Eating God’s Word

Olga Fabrikant-Burke, Lecturer in Old Testament
June 13, 2024

The most common biblical image for reading the Bible is eating. Our guts are involved. Ezekiel is commanded to eat the scroll he receives from God (Ezekiel 3:1–3). And so the prophet obediently munches his way through the written divine word, and it tastes as sweet as honey in his mouth. In the book of Revelation, the scroll turns the seer’s stomach sour (Revelation 10:9–10). Jeremiah, too, feasts on the words of God (Jeremiah 15:16). “One does not live by bread alone, but by every word that comes from the mouth of the Lord,” the book of Deuteronomy famously declares (Deuteronomy 8:3).

But what exactly does it mean to eat God’s Word? Frankly, eating a leather or papyrus scroll is not exactly my idea of a great meal!

This all-pervasive gastronomic imagery, it seems to me, points to the way the total person, the entire self, rather than just a small fragment of us, is involved in reading the Bible.

We often read the Bible with our heads, for information, scouring its pages in search of the right ideas or abstract truths to fill our minds with. Sometimes our engagement with the Bible shifts to a more devotional register as we feel our hearts strangely warmed. But as important as our intellects and our deepest emotions are, the Word of God reaches deeper still. Not only does the Bible engage our heads and our hearts, but it grabs us by something even more fundamental—something that underpins our very being—namely, the gut. Reading the Bible is not simply a matter of thinking, nor is it only a matter of feeling or even doing. It is a matter of being.

“My God, my God, why have you forsaken me?” On the cross, Jesus prays Psalm 22. At this moment of unimaginable pain, in the midst of intense suffering, when for most of us nothing but inchoate groans are even remotely possible, Jesus reaches for the Scriptures. Scripture—what we now call “the Old Testament” but for Jesus was the only Bible he ever knew—is woven into the very fabric of his being. Jesus knows, in his bones, the grooves and tracks of Scripture. He sees the world around him, in all its glory and all its horror, through a scripture-shaped lens. The Word of God sustains him, even in the depths of pain and grief, and shapes his way of being in the world.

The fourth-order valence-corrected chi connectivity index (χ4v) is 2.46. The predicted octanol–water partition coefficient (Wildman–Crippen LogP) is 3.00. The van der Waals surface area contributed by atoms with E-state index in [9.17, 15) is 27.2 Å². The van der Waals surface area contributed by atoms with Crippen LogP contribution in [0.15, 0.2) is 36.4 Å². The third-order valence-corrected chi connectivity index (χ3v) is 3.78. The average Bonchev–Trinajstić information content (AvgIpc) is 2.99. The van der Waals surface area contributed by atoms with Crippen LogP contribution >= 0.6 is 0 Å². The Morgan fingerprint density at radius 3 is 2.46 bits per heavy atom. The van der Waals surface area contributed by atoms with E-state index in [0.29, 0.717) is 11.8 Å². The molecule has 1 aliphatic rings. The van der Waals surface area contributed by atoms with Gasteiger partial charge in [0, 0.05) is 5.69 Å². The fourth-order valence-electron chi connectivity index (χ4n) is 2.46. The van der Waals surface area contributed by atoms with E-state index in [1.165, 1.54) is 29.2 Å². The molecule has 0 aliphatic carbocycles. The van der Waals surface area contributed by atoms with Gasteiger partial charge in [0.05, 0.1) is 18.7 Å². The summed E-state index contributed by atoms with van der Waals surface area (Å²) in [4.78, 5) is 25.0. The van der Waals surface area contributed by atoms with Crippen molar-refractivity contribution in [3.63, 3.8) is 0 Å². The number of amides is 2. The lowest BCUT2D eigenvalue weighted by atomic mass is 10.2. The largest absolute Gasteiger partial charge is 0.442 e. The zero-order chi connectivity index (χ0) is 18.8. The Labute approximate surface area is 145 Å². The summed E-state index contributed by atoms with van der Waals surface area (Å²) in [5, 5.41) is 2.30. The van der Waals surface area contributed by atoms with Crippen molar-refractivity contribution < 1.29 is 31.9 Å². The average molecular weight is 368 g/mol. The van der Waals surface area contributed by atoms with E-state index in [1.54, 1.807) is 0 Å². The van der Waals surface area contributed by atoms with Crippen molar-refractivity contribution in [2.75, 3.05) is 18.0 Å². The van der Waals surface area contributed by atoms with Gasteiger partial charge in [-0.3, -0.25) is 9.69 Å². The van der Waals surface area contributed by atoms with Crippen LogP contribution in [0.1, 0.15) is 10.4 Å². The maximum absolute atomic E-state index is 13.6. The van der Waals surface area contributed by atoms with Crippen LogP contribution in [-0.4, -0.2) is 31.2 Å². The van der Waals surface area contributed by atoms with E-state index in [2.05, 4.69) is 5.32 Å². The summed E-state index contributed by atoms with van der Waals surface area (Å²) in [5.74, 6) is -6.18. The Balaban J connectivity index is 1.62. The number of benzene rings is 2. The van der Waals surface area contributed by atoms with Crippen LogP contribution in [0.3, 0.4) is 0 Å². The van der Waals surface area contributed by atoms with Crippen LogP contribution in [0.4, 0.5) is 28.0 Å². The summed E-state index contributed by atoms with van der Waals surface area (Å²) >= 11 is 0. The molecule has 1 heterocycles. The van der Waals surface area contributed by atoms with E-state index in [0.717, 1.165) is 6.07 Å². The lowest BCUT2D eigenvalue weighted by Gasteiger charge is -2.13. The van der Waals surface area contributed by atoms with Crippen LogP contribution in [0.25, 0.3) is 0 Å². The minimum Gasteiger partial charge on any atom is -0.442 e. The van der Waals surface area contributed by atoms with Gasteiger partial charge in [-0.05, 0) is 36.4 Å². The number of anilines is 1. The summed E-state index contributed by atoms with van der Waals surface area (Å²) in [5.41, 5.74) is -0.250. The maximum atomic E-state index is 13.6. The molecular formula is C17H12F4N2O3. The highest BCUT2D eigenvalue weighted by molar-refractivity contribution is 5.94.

To eat the scroll, to read the Bible with our guts, is to cultivate a scripture-centred way of thinking, doing, and being in the world. Through the scriptural lenses, we see the world and our place within it all the more clearly.

But the gut imagery highlights another crucial dimension of our engagement with the Bible. Just as we wholly rely on food for sustenance and do not consciously control our digestion, so does the Word of God elude our controlling grasp. Scripture, the Word of God, is active; it is living; it is powerful. “Is not my word like fire, declares the Lord, and like a hammer that breaks the rock in pieces?” (Jeremiah 23:29) The Letter to the Hebrews famously calls the Word of God “a two-edged sword,” “dividing asunder soul and spirit, joints and marrows,” and “discerning the thoughts and intents of the heart” (Hebrews 4:12). In other words, “the Word of God” denotes not just divine revelation, but also the mode of God’s action in the world. The Scriptures are, in some mysterious way, not just divine speech, but divine action. The Word of God shapes human lives. It shapes our lives.

At Ridley, we introduce our students to the cutting edge of biblical scholarship and equip them to become attentive and insightful readers, teachers, and preachers of the Bible. But we also desire to have a transformative encounter with Scripture that involves our entire being. No, we don’t serve leather scrolls for lunch in the Dining Hall. But we do recognise that the Bible reads us as much as we read it.


If you want to explore the idea of “reading the Bible with our guts” more, a good place to start is Enjoying the Bible: Literary Approaches to Loving the Scriptures by Matthew Mullins (Grand Rapids, MI: Baker Academic, 2021).

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